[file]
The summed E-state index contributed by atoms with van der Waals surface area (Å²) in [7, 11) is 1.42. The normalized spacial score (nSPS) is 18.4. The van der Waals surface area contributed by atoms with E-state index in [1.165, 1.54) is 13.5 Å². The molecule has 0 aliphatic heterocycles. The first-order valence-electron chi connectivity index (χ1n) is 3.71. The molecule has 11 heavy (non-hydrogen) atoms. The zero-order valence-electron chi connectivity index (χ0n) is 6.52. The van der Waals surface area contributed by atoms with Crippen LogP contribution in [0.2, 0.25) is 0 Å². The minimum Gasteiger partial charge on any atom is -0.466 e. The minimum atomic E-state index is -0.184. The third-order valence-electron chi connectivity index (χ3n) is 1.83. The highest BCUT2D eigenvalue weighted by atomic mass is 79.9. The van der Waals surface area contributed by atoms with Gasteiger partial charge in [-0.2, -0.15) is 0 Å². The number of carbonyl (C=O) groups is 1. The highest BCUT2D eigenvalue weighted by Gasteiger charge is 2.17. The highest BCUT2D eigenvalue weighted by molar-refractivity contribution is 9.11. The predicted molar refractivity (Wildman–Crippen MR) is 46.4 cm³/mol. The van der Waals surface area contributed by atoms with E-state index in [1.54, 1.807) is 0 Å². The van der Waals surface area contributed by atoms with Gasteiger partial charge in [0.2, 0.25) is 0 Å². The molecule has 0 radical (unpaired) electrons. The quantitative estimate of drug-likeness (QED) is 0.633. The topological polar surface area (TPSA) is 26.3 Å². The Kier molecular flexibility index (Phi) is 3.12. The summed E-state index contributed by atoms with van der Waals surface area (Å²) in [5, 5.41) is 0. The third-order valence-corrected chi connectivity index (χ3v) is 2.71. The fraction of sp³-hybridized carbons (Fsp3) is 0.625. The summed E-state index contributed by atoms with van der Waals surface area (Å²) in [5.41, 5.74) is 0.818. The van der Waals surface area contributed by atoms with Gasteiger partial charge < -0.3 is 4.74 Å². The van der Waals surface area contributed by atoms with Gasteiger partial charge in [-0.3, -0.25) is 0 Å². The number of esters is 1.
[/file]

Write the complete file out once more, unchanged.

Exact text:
The summed E-state index contributed by atoms with van der Waals surface area (Å²) in [7, 11) is 1.42. The normalized spacial score (nSPS) is 18.4. The van der Waals surface area contributed by atoms with E-state index in [1.165, 1.54) is 13.5 Å². The molecule has 0 aliphatic heterocycles. The first-order valence-electron chi connectivity index (χ1n) is 3.71. The molecule has 11 heavy (non-hydrogen) atoms. The zero-order valence-electron chi connectivity index (χ0n) is 6.52. The van der Waals surface area contributed by atoms with Crippen LogP contribution in [0.2, 0.25) is 0 Å². The minimum Gasteiger partial charge on any atom is -0.466 e. The minimum atomic E-state index is -0.184. The third-order valence-electron chi connectivity index (χ3n) is 1.83. The highest BCUT2D eigenvalue weighted by atomic mass is 79.9. The van der Waals surface area contributed by atoms with Gasteiger partial charge in [-0.2, -0.15) is 0 Å². The number of carbonyl (C=O) groups is 1. The highest BCUT2D eigenvalue weighted by Gasteiger charge is 2.17. The highest BCUT2D eigenvalue weighted by molar-refractivity contribution is 9.11. The predicted molar refractivity (Wildman–Crippen MR) is 46.4 cm³/mol. The van der Waals surface area contributed by atoms with E-state index in [1.54, 1.807) is 0 Å². The van der Waals surface area contributed by atoms with Gasteiger partial charge in [0.2, 0.25) is 0 Å². The molecule has 0 radical (unpaired) electrons. The quantitative estimate of drug-likeness (QED) is 0.633. The topological polar surface area (TPSA) is 26.3 Å². The Kier molecular flexibility index (Phi) is 3.12. The summed E-state index contributed by atoms with van der Waals surface area (Å²) in [5, 5.41) is 0. The third-order valence-corrected chi connectivity index (χ3v) is 2.71. The fraction of sp³-hybridized carbons (Fsp3) is 0.625. The summed E-state index contributed by atoms with van der Waals surface area (Å²) in [5.41, 5.74) is 0.818. The van der Waals surface area contributed by atoms with Gasteiger partial charge < -0.3 is 4.74 Å². The van der Waals surface area contributed by atoms with Gasteiger partial charge in [-0.3, -0.25) is 0 Å². The number of esters is 1.